Kuma Report, September 2017

Here’s what happened in September in Kuma, the engine of MDN Web Docs:

  • Ran Maintenance Mode Tests in AWS
  • Updated Article Styling
  • Continued Conversion to Browser Compat Data
  • Shipped Tweaks and Fixes

Here’s the plan for October:

  • Move MDN to AWS
  • Improve Performance of the Interactive Editor

Done in September

Ran Maintenance Mode Tests in AWS

Back in March 2017, we added Maintenance Mode to Kuma, which allows the site content to be available when we can’t write to the database. This mode got its first workout this month, as we put MDN into Maintenance Mode in SCL3, and then sent an increasing percentage of public traffic to an MDN deployment in AWS.

We ran 3 tests in September. In the first, we just tried Maintenance Mode with production traffic in SCL3. In the second test we sent 5% of traffic to AWS, and in the third test we ramped it up to 15%, then 50%, and finally 100%. The most recent test, on October 3, included New Relic monitoring, which gave us useful data and pretty charts.

Web Transactions Time shows how the average request is handled by the different services. For the SCL3 side, you can see a steady improvement in transaction time from 125 to 75 ms, as more traffic is handled by AWS.

SCL3 transaction time

On the AWS side, the response time grows from 40 to 90 ms, as the DNS configuration sends 100% of traffic to the new cluster.

AWS transaction time

The Web Transaction Percentiles chart shows useful statistics beyond the average. For example, 99% of users see at least 375 ms response time, and the median is at 50 ms.

SCL3 transaction percent

On the AWS side, 99% of users see at least 350 ms response time (slightly better), and the median is at 100 ms (slightly worse).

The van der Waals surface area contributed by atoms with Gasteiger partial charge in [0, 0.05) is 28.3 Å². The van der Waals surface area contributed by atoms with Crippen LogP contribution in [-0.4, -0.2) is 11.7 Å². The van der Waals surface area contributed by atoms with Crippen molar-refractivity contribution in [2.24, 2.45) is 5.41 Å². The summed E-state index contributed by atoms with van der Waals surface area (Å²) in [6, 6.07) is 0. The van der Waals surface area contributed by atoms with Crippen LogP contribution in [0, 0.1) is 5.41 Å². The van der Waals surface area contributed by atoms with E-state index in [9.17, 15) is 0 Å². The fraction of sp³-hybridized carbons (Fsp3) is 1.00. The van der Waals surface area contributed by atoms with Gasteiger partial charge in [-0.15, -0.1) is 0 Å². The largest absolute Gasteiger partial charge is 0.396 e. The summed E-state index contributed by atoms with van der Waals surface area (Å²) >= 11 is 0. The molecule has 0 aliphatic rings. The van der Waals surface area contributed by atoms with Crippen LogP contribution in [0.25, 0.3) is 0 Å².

AWS transaction percent

Finally, Throughput measures the requests handled per minute. SCL3 continued handling over 500 requests per minute during the test. This may be due to clients using old DNS records, or because KumaScript continues making requests to render out-of-date pages.

SCL3 throughput

AWS ramped up to over 2000 requests per minute during the test, easily handing the load of a US afternoon.

AWS throughput

We consider this a successful test. Our AWS environment can easily handle regular, read-only MDN traffic, with capacity to spare. We don’t expect MDN users to notice much of a difference when we make the change.

Updated Article Styling

We’re working on the next phase of redesigning MDN. We’re looking at ways to present MDN articles, to make them easier to read, to scan quickly, and to emphasize the most useful information. We’re testing some ideas with users, and some of the adjustments showed up on the site this month.

For example, MDN documents a lot of code in prose, such as HTML element and attribute names. In PR 4400, Stephanie Hobson added a highlight background to make these stand out.

Before PR 4400, a fixed-width font was used to display literals:

Before 4400 no highlight

After PR 4000, the literals stand out with a light grey background:

After 4400 highlight